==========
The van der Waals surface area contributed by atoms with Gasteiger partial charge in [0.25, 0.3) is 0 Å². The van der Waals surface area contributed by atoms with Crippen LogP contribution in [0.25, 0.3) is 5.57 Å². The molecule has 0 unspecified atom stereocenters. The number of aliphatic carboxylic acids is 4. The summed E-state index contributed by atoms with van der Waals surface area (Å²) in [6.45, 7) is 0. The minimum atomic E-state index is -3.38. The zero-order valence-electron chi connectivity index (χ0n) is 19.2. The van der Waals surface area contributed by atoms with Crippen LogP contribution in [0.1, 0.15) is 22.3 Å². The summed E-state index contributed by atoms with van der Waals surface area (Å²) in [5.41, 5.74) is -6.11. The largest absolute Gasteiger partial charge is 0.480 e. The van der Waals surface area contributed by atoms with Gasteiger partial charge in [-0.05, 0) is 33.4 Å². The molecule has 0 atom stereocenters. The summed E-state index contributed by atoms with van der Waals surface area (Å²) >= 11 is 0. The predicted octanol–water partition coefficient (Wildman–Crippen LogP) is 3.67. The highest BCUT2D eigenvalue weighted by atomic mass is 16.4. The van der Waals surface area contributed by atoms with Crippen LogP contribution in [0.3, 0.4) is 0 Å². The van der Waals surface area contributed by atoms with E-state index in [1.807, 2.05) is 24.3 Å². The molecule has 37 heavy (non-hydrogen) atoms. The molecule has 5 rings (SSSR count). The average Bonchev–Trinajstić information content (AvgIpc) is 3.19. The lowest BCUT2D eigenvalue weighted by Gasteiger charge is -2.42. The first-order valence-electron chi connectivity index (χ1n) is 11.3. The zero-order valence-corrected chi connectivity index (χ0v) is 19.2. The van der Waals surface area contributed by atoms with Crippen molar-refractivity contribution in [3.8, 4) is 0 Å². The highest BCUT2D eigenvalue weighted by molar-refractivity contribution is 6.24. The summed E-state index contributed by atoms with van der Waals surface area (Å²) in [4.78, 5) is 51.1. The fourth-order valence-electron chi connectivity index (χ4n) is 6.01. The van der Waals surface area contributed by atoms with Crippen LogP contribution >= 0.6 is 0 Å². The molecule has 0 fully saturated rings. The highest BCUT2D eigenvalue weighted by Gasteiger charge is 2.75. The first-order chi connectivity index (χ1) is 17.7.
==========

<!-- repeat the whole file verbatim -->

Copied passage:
The van der Waals surface area contributed by atoms with Gasteiger partial charge in [0.25, 0.3) is 0 Å². The van der Waals surface area contributed by atoms with Crippen LogP contribution in [0.25, 0.3) is 5.57 Å². The molecule has 0 unspecified atom stereocenters. The number of aliphatic carboxylic acids is 4. The summed E-state index contributed by atoms with van der Waals surface area (Å²) in [6.45, 7) is 0. The minimum atomic E-state index is -3.38. The zero-order valence-electron chi connectivity index (χ0n) is 19.2. The van der Waals surface area contributed by atoms with Crippen LogP contribution in [0.1, 0.15) is 22.3 Å². The summed E-state index contributed by atoms with van der Waals surface area (Å²) in [5.41, 5.74) is -6.11. The largest absolute Gasteiger partial charge is 0.480 e. The van der Waals surface area contributed by atoms with Gasteiger partial charge in [-0.05, 0) is 33.4 Å². The molecule has 0 atom stereocenters. The summed E-state index contributed by atoms with van der Waals surface area (Å²) >= 11 is 0. The predicted octanol–water partition coefficient (Wildman–Crippen LogP) is 3.67. The highest BCUT2D eigenvalue weighted by atomic mass is 16.4. The van der Waals surface area contributed by atoms with Crippen LogP contribution in [0.3, 0.4) is 0 Å². The van der Waals surface area contributed by atoms with E-state index in [1.807, 2.05) is 24.3 Å². The molecule has 37 heavy (non-hydrogen) atoms. The molecule has 5 rings (SSSR count). The average Bonchev–Trinajstić information content (AvgIpc) is 3.19. The lowest BCUT2D eigenvalue weighted by Gasteiger charge is -2.42. The first-order valence-electron chi connectivity index (χ1n) is 11.3. The zero-order valence-corrected chi connectivity index (χ0v) is 19.2. The van der Waals surface area contributed by atoms with Crippen molar-refractivity contribution in [3.8, 4) is 0 Å². The highest BCUT2D eigenvalue weighted by molar-refractivity contribution is 6.24. The summed E-state index contributed by atoms with van der Waals surface area (Å²) in [4.78, 5) is 51.1. The fourth-order valence-electron chi connectivity index (χ4n) is 6.01. The van der Waals surface area contributed by atoms with Crippen LogP contribution >= 0.6 is 0 Å². The molecule has 0 fully saturated rings. The highest BCUT2D eigenvalue weighted by Gasteiger charge is 2.75. The first-order chi connectivity index (χ1) is 17.7.